Walmart’s new “on time, in full” (OTIF) program, announced in July, aims to ensure that all or nearly all shipments to its stores show up on time, improving product availability and increasing revenue. It calls for fines for late deliveries, early deliveries and even for items that are incorrectly packaged.
While OTIF is mainly about store inventories for retail, it also affects Walmart’s burgeoning ecommerce business as the company has a widespread ship-from-store program to meet consumer demand. Target made a similar move in 2016, and other major retailers are sure to follow.
The new OTIF rules began in August, with Walmart requiring full truckload suppliers of fast-turning CPG items to deliver 100% of what was ordered by the delivery date 75% of the time. Late or early shipments or missing items during a one-month period trigger a fine equal to 3% of their value.
By February, Wal-Mart wants these deliveries to be OTIF compliant 95% percent of the time. Its previous target was 90%, with a more lenient four-day window.
This is causing the thousands of vendors supplying Walmart to scramble and tighten up their supply chain and delivery processes. Fines for violations will start to be enforced in February.
Eagle Foods, which supplies milk and snack foods to Walmart, found itself in a pinch when looking at OTIF compliance. The company had been relying on less-than-truckload (LTL) carriers to deliver its products to Walmart. Under the retailer’s previous compliance program (Supply Chain Reliability), this system worked fine as deliveries could arrive a day early or a day late and not face any penalties.
But with OTIF coming into force, Eagle Foods found the service-level performance of LTL carriers was not good enough to meet the much stricter requirements, said Tony Snyder, the company’s director of logistics. Eagle Foods delivers its milk products to 42 Walmart DCs in the U.S., while its snack products go to 11 Walmart facilities.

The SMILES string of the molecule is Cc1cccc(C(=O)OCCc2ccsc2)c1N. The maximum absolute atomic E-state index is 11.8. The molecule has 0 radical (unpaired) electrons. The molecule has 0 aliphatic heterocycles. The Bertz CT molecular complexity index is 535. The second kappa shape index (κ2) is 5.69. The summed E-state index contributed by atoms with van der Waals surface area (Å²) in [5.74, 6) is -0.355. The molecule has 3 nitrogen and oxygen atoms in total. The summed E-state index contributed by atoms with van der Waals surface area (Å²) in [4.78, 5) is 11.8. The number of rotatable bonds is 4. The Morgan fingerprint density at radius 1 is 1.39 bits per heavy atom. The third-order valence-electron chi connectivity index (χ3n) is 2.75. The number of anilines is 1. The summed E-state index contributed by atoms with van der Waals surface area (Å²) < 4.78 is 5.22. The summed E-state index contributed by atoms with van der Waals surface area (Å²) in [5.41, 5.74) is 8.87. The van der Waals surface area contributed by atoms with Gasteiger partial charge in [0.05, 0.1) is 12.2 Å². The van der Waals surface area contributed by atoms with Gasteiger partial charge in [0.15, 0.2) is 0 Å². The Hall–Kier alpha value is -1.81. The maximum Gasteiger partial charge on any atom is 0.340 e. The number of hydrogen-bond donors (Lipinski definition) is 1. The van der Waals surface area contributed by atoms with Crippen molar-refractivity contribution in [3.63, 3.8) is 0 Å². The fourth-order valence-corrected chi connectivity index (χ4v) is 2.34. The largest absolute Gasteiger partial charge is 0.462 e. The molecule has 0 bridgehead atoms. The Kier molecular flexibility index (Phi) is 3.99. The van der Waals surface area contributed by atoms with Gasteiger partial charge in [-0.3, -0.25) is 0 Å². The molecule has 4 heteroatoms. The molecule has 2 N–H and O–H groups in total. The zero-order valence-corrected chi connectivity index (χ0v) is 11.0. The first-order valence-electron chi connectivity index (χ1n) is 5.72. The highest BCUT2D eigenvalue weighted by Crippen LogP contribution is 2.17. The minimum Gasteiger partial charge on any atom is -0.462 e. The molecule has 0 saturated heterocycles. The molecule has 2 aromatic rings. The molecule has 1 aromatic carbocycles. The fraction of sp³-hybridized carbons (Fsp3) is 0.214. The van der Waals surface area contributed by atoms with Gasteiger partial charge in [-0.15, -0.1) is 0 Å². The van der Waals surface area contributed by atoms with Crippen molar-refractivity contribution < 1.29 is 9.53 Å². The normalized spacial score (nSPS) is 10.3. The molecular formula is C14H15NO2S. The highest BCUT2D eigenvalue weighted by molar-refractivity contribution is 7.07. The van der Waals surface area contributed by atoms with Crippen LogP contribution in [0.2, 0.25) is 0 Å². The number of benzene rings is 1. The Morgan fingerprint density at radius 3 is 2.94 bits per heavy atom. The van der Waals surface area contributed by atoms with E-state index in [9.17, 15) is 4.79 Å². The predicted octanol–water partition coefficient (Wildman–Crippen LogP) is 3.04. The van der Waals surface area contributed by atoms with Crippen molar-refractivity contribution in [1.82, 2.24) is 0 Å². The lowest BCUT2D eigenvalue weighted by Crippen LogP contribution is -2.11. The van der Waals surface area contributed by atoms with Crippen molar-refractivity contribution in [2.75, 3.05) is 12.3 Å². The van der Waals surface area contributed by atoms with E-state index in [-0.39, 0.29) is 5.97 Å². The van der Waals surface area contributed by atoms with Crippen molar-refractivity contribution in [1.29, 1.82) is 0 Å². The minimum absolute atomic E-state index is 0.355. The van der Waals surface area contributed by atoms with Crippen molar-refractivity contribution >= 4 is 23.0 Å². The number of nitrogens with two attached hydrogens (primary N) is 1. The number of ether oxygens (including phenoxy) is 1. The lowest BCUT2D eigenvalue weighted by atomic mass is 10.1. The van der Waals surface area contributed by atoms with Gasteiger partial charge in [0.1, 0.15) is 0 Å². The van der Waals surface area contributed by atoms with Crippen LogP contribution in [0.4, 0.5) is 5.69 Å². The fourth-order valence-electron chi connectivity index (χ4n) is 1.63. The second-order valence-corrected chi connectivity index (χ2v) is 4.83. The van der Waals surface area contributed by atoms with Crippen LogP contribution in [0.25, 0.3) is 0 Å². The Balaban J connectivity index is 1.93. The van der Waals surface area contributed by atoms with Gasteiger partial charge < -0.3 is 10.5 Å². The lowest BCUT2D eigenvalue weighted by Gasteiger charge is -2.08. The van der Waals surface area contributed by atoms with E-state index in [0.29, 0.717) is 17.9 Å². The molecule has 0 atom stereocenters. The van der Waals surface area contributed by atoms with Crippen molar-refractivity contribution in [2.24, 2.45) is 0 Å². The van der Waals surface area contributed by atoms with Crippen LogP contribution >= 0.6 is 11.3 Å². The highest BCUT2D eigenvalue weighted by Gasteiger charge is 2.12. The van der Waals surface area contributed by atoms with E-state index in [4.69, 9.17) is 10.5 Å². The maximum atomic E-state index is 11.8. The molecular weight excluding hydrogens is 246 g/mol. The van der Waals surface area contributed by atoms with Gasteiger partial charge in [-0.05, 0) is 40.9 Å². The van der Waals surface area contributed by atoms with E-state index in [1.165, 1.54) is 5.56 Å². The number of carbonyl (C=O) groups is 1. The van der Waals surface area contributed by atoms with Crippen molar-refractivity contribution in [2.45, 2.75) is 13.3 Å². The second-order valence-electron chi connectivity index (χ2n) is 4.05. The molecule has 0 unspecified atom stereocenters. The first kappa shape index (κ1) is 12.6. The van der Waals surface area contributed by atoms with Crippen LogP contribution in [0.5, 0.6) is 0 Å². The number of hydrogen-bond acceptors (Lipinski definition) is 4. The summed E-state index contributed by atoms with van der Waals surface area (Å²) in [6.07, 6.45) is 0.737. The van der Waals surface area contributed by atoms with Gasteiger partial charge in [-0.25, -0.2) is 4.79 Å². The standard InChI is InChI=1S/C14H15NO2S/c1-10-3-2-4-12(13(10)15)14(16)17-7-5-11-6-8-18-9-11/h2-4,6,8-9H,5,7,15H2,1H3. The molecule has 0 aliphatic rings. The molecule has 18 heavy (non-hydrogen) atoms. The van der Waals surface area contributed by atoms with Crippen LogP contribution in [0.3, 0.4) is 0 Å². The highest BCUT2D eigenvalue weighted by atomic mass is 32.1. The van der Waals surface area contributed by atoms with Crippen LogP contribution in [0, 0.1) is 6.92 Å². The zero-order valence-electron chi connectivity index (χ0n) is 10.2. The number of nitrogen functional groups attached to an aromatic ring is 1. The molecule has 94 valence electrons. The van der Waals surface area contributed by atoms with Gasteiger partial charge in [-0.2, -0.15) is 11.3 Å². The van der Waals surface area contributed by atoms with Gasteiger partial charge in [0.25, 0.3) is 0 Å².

“For LTL it’s all about their efficiency vs. hitting the actual date,” Snyder said. “To them early is good, but now it really isn’t in eyes of Walmart, and that’s part of the challenge. Some LTL carriers have better relationships with them but most don’t. If you don’t have standing days (regular weekly delivery days), it’s hard to get (delivery) appointments. We definitely saw that LTL service was no longer good enough.”
That’s when Eagle Foods turned to GEODIS, its third-party logistics (3PL) provider, and GEODIS’s freight consolidation program. By combining Eagle’s orders with those of other Walmart vendors, and allowing Eagle to send them to a single centralized GEODIS facility, the 3PL is able to build full truckload shipments and help Eagle and others meet Walmart’s OTIF requirements.
“We started working with GEODIS in July, and now we can deliver to all 42 Walmart DCs (for milk products) from their DC in Plainfield, IN,” Snyder said. “Now we’re only taking loads to one site vs. four, with full trucks in, allowing us to reduce safety stock levels by consolidating volume. We now have regular order drop dates on Tuesdays for delivery on Thursday or Friday, depending on which Walmart DC, instead of sporadic delivery via LTL.”
Snyder said since joining the program, Eagle Foods has been able to streamlines its overall shipping process, and has seen improvement in the weekly OTIF scorecard Walmart sends out to all of its vendors.
Jeff McDermott, Senior Vice President of Transportation Management for GEODIS, said the freight consolidation program started in 2015 to address tighter service level requirements from major retailers like Walmart, Target and Kroger, among others.
“Once we have all the (supply chain) information from all our customers, we were able to look across all of them and say, which ones are all shipping to the same retailer on the same day, and what DC are they shipping to? We worked with them to figure out how to consolidate processes and deliver on the same truck. They pick orders on the same schedule, and schedule shipments on the same truck so the deliveries are on time. It gives them reliability they’re not able to create on their own.”
GEODIS has 45 million square feet of warehouse space in the U.S., and relationships with hundreds of freight carriers, to help retail and ecommerce clients move their goods around the country and hit their SLAs.